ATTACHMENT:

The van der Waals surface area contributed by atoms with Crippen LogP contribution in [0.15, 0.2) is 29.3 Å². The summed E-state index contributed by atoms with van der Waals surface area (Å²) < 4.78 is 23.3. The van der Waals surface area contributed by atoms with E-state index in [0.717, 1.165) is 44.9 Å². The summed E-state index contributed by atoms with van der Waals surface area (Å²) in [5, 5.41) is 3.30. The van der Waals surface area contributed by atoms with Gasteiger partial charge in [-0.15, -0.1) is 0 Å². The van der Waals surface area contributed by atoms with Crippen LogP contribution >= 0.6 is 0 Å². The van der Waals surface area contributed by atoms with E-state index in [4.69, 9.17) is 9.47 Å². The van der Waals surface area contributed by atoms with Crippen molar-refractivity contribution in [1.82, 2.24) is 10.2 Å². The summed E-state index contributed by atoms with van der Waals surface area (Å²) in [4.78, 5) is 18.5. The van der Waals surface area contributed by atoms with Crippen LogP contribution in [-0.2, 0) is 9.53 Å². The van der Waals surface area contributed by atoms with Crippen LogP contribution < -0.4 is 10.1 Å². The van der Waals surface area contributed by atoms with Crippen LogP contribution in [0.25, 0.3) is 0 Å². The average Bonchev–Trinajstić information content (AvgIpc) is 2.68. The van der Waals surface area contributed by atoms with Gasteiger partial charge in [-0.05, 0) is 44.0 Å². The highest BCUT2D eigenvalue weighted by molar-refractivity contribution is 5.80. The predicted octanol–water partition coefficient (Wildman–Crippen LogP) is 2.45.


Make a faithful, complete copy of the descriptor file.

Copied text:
The van der Waals surface area contributed by atoms with Crippen LogP contribution in [0.15, 0.2) is 29.3 Å². The summed E-state index contributed by atoms with van der Waals surface area (Å²) < 4.78 is 23.3. The van der Waals surface area contributed by atoms with E-state index in [0.717, 1.165) is 44.9 Å². The summed E-state index contributed by atoms with van der Waals surface area (Å²) in [5, 5.41) is 3.30. The van der Waals surface area contributed by atoms with Gasteiger partial charge in [-0.15, -0.1) is 0 Å². The van der Waals surface area contributed by atoms with Crippen LogP contribution >= 0.6 is 0 Å². The van der Waals surface area contributed by atoms with E-state index in [4.69, 9.17) is 9.47 Å². The van der Waals surface area contributed by atoms with Crippen molar-refractivity contribution in [1.82, 2.24) is 10.2 Å². The summed E-state index contributed by atoms with van der Waals surface area (Å²) in [4.78, 5) is 18.5. The van der Waals surface area contributed by atoms with Crippen LogP contribution in [-0.2, 0) is 9.53 Å². The van der Waals surface area contributed by atoms with Crippen LogP contribution < -0.4 is 10.1 Å². The van der Waals surface area contributed by atoms with Crippen LogP contribution in [0.25, 0.3) is 0 Å². The average Bonchev–Trinajstić information content (AvgIpc) is 2.68. The van der Waals surface area contributed by atoms with Gasteiger partial charge in [-0.05, 0) is 44.0 Å². The highest BCUT2D eigenvalue weighted by molar-refractivity contribution is 5.80. The predicted octanol–water partition coefficient (Wildman–Crippen LogP) is 2.45.